Told By An Idiot, National Theatre of Scotland and Edinburgh’s Lyceum team up to resurrect in boisterous style the timely tale of Thomas Aikenhead (clue: he’s not the messiah, he’s a very naughty boy); the young Edinburgh loudmouth who fell foul of Presbyterian paranoia to become the last person in the UK to be executed for blasphemy.
Of course, Told By An Idiot are the theatrical equivalent of Monty Python going for a spin around Takeshi’s Castle, so this is no history play. I Am Thomas is pre-Enlightenment Edinburgh by way of Match of The Day, The Sex Pistols and Dolly the Sheep. Propelled by Simon Armitage’s witty lyrics and Ian Johnstone’s eclectic and affecting score, the action veers gleefully from snickering irreverence to Brechtian surrealism, safe in the hands of the energetic, up-for-anything cast. In moments it can seem to be trying a bit too hard to be wacky, making a mountain out of what is actually a dramatic molehill. But amongst this chaos, gorgeous moments of real poignancy bloom dark and unexpected, and truly catch the audience short.
Constantly playing, singing and performing, the multi-tasking cast are brilliant to watch. In a personal favourite touch, onstage ‘Thomas’ is everyone and everyone has the chance to play Thomas – the name emblazoned across their bright red t-shirts – at different moments in the young blasphemer’s tale. A stroke of subtle dramatic genius, this multi-casting reflects both the solidarity and vulnerability of a world that in January 2015 pronounced ‘we are all Charlie’ and also the flip-side. Yes, we could all be ‘Thomas’; but we also all have the potential to be the ruthless Lord Advocate James Stewart.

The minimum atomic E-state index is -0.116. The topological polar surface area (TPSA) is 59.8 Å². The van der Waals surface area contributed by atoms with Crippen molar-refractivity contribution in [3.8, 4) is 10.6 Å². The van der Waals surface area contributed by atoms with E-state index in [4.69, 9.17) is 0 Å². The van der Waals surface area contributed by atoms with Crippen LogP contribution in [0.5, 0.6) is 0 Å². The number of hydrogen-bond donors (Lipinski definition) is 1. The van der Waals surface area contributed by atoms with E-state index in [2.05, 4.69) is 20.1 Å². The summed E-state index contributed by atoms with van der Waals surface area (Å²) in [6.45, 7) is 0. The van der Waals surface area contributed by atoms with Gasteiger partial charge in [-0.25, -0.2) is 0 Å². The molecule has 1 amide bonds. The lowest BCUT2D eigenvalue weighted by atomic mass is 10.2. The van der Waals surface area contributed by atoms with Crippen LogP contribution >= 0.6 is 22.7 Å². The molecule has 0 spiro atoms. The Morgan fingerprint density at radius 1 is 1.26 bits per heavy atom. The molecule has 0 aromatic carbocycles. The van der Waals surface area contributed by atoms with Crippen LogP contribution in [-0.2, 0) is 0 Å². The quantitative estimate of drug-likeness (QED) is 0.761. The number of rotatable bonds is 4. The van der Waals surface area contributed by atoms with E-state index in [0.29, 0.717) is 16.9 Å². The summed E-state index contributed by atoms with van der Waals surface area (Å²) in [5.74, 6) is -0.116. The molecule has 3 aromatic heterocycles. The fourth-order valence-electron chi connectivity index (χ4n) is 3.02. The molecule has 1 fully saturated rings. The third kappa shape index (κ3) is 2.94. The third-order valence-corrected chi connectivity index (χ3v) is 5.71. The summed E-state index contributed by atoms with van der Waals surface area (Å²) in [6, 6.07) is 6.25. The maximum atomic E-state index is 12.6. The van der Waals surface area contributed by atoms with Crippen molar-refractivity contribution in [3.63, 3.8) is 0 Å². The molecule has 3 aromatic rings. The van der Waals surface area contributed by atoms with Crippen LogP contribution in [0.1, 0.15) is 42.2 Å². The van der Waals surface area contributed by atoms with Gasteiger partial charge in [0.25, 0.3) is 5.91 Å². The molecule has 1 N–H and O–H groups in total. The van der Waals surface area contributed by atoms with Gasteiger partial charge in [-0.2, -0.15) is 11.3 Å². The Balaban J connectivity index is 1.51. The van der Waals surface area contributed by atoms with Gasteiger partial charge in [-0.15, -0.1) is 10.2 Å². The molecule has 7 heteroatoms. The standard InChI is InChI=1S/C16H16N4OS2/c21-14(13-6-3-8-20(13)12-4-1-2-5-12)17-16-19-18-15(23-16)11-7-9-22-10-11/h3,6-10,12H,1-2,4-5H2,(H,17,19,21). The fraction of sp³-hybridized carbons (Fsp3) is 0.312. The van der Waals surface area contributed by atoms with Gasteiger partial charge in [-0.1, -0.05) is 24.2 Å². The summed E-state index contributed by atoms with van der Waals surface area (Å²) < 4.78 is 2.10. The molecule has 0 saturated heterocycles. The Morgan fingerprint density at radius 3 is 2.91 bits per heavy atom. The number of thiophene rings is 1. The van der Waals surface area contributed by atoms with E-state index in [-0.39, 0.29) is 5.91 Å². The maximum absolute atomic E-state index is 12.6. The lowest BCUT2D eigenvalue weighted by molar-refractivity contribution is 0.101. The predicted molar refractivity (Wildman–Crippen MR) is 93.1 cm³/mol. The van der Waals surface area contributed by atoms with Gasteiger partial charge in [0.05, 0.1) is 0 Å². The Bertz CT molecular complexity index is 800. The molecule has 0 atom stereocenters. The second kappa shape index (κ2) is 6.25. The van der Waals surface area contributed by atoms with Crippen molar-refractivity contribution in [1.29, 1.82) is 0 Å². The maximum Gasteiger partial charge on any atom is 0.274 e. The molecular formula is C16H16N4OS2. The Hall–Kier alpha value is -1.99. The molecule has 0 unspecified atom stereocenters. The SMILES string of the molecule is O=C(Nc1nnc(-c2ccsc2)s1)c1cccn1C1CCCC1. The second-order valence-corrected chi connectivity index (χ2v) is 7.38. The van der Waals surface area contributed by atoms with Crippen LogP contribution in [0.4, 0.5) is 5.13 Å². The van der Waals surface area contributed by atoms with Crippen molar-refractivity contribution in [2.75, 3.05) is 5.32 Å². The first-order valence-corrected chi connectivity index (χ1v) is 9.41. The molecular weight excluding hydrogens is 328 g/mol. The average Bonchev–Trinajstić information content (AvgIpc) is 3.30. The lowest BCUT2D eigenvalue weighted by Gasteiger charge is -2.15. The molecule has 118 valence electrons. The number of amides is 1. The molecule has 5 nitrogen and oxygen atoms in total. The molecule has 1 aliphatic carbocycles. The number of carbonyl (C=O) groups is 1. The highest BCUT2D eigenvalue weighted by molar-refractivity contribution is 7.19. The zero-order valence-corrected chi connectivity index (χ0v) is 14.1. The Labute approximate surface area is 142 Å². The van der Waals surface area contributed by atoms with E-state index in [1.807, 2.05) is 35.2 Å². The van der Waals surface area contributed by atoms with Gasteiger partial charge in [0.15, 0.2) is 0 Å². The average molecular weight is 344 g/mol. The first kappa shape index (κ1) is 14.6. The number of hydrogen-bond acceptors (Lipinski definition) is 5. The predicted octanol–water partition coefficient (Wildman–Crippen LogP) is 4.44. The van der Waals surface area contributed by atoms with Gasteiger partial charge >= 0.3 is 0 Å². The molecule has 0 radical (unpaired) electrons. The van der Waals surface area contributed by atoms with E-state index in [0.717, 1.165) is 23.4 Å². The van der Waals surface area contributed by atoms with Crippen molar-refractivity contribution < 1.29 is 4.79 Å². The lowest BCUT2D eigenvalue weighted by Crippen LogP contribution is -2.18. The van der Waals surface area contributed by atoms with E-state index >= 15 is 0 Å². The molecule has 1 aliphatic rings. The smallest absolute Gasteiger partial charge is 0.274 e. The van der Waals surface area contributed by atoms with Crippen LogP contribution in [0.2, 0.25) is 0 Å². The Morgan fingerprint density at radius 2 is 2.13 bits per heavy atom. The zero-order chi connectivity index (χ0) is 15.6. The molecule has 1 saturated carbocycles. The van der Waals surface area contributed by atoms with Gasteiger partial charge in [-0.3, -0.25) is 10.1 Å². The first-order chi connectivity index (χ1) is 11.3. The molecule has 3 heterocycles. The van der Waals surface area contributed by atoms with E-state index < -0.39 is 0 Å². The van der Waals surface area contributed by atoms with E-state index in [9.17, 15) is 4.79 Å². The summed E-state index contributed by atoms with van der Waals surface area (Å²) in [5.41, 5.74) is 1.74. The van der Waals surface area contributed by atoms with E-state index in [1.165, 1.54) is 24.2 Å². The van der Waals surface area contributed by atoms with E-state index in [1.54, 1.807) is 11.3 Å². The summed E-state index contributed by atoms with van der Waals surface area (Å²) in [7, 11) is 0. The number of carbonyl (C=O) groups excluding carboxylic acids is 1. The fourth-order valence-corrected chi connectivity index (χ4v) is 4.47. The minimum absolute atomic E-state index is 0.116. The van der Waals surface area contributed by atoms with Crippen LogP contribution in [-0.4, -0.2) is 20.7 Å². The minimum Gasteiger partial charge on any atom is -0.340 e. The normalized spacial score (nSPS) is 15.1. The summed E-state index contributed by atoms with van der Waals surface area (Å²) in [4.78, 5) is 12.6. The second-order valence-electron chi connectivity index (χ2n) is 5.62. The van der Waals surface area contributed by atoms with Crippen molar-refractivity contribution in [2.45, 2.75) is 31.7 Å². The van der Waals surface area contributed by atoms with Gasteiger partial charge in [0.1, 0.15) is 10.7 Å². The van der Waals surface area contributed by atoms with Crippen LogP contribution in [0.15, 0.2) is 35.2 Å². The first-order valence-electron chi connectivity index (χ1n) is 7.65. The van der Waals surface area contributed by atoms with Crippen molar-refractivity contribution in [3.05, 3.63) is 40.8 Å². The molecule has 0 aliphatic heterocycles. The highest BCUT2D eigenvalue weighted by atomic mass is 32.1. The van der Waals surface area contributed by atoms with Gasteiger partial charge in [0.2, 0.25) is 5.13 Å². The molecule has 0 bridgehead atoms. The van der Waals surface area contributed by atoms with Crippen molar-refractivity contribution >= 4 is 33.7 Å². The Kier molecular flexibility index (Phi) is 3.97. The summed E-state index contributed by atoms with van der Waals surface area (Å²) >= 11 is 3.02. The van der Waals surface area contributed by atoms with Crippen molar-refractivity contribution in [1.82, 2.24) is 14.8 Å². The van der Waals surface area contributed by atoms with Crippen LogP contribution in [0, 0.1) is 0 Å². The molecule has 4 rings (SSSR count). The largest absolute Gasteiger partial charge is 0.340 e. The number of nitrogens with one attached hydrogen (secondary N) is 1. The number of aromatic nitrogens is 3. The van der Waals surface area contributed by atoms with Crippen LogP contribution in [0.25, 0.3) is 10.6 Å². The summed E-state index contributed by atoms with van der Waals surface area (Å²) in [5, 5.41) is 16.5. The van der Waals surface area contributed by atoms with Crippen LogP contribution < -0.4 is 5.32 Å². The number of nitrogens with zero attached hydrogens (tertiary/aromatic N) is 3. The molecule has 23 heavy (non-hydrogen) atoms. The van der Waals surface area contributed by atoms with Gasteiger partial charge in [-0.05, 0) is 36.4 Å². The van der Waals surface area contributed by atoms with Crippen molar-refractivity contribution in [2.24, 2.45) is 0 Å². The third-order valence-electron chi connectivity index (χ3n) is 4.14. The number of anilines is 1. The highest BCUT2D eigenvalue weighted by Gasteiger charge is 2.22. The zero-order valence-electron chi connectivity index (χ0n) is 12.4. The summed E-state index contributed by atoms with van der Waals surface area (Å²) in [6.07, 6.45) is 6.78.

In a production as jam-packed as this, it’s inevitable that at times the clever scene-changes can become a little clumsy, although this can only improve as the run progresses. Frustratingly, it’s probably almost as inevitable that a play set in Scotland contains a host of Scotch stereotypes smothered in tartan. This edges on the self-defeating: I Am Thomas is almost pointedly not a Scottish tale – Je Suis Thomas, after all. Those expecting Charlie Hebdo will have to make do with a more Private Eye level of scabrous. Thomas’ tale could’ve been more effectual with sharper punchlines and more brutal caricatures. This isn’t really a story of free-speech verses religious extremism, it’s the story of a smartarse who rubbed too many people up the wrong way at the wrong moment. It’s to the company’s credit they don’t push for making Aikenhead the martyr to free-speech the set-up begs for.
More barmy than brutal, I Am Thomas is still a swaggering, cheekily inventive musical play that continues Told By An Idiot’s tradition of sending in the clowns to do the serious business. Punctures your conscience for days afterwards.
I am Thomas is on until 9th April 2016. Click here for tickets.